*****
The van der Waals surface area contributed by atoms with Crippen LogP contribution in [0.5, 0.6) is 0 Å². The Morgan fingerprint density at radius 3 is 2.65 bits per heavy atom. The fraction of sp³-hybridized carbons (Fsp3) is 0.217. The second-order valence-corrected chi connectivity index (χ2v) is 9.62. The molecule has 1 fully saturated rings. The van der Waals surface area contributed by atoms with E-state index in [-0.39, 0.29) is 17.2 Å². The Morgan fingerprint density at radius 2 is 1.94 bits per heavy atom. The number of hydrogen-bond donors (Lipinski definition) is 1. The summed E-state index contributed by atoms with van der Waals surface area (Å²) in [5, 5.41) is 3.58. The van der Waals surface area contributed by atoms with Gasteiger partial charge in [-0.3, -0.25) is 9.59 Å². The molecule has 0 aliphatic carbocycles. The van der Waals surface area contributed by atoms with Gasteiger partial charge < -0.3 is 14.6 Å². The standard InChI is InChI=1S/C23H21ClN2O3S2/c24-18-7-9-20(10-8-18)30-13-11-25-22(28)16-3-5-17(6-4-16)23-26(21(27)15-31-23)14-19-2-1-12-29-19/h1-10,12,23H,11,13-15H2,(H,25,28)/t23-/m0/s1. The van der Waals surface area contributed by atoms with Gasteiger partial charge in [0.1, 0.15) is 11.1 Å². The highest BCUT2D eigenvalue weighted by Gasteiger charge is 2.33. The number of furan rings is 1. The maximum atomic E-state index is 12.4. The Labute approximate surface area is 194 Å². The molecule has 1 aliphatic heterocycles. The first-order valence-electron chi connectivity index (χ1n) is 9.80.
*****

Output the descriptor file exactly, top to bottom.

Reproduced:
The van der Waals surface area contributed by atoms with Crippen LogP contribution in [0.5, 0.6) is 0 Å². The Morgan fingerprint density at radius 3 is 2.65 bits per heavy atom. The fraction of sp³-hybridized carbons (Fsp3) is 0.217. The second-order valence-corrected chi connectivity index (χ2v) is 9.62. The molecule has 1 fully saturated rings. The van der Waals surface area contributed by atoms with E-state index in [-0.39, 0.29) is 17.2 Å². The Morgan fingerprint density at radius 2 is 1.94 bits per heavy atom. The number of hydrogen-bond donors (Lipinski definition) is 1. The summed E-state index contributed by atoms with van der Waals surface area (Å²) in [5, 5.41) is 3.58. The van der Waals surface area contributed by atoms with Gasteiger partial charge in [-0.3, -0.25) is 9.59 Å². The molecule has 0 aliphatic carbocycles. The van der Waals surface area contributed by atoms with Gasteiger partial charge < -0.3 is 14.6 Å². The standard InChI is InChI=1S/C23H21ClN2O3S2/c24-18-7-9-20(10-8-18)30-13-11-25-22(28)16-3-5-17(6-4-16)23-26(21(27)15-31-23)14-19-2-1-12-29-19/h1-10,12,23H,11,13-15H2,(H,25,28)/t23-/m0/s1. The van der Waals surface area contributed by atoms with Gasteiger partial charge in [0.1, 0.15) is 11.1 Å². The highest BCUT2D eigenvalue weighted by Gasteiger charge is 2.33. The number of furan rings is 1. The maximum atomic E-state index is 12.4. The Labute approximate surface area is 194 Å². The molecule has 1 aliphatic heterocycles. The first-order valence-electron chi connectivity index (χ1n) is 9.80.